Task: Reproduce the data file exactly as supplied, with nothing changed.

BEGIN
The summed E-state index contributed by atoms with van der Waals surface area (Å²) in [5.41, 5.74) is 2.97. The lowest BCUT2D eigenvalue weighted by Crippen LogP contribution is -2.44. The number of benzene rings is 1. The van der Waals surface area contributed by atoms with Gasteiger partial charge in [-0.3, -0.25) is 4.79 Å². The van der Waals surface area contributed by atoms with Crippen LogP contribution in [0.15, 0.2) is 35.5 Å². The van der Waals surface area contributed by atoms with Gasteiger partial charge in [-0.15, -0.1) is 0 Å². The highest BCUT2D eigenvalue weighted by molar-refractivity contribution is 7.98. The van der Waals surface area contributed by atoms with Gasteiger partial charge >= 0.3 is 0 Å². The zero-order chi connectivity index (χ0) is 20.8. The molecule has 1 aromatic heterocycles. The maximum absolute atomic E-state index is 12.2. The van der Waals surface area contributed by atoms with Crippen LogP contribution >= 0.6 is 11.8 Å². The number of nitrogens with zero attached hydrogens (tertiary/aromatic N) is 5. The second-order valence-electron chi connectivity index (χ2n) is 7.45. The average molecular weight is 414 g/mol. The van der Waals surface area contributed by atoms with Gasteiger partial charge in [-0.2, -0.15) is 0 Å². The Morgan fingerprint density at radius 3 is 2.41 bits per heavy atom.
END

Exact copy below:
The summed E-state index contributed by atoms with van der Waals surface area (Å²) in [5.41, 5.74) is 2.97. The lowest BCUT2D eigenvalue weighted by Crippen LogP contribution is -2.44. The number of benzene rings is 1. The van der Waals surface area contributed by atoms with Gasteiger partial charge in [-0.3, -0.25) is 4.79 Å². The van der Waals surface area contributed by atoms with Crippen LogP contribution in [0.15, 0.2) is 35.5 Å². The van der Waals surface area contributed by atoms with Gasteiger partial charge in [-0.15, -0.1) is 0 Å². The highest BCUT2D eigenvalue weighted by molar-refractivity contribution is 7.98. The van der Waals surface area contributed by atoms with Gasteiger partial charge >= 0.3 is 0 Å². The zero-order chi connectivity index (χ0) is 20.8. The molecule has 1 aromatic heterocycles. The maximum absolute atomic E-state index is 12.2. The van der Waals surface area contributed by atoms with Crippen LogP contribution >= 0.6 is 11.8 Å². The number of nitrogens with zero attached hydrogens (tertiary/aromatic N) is 5. The second-order valence-electron chi connectivity index (χ2n) is 7.45. The average molecular weight is 414 g/mol. The van der Waals surface area contributed by atoms with Gasteiger partial charge in [-0.2, -0.15) is 0 Å². The Morgan fingerprint density at radius 3 is 2.41 bits per heavy atom.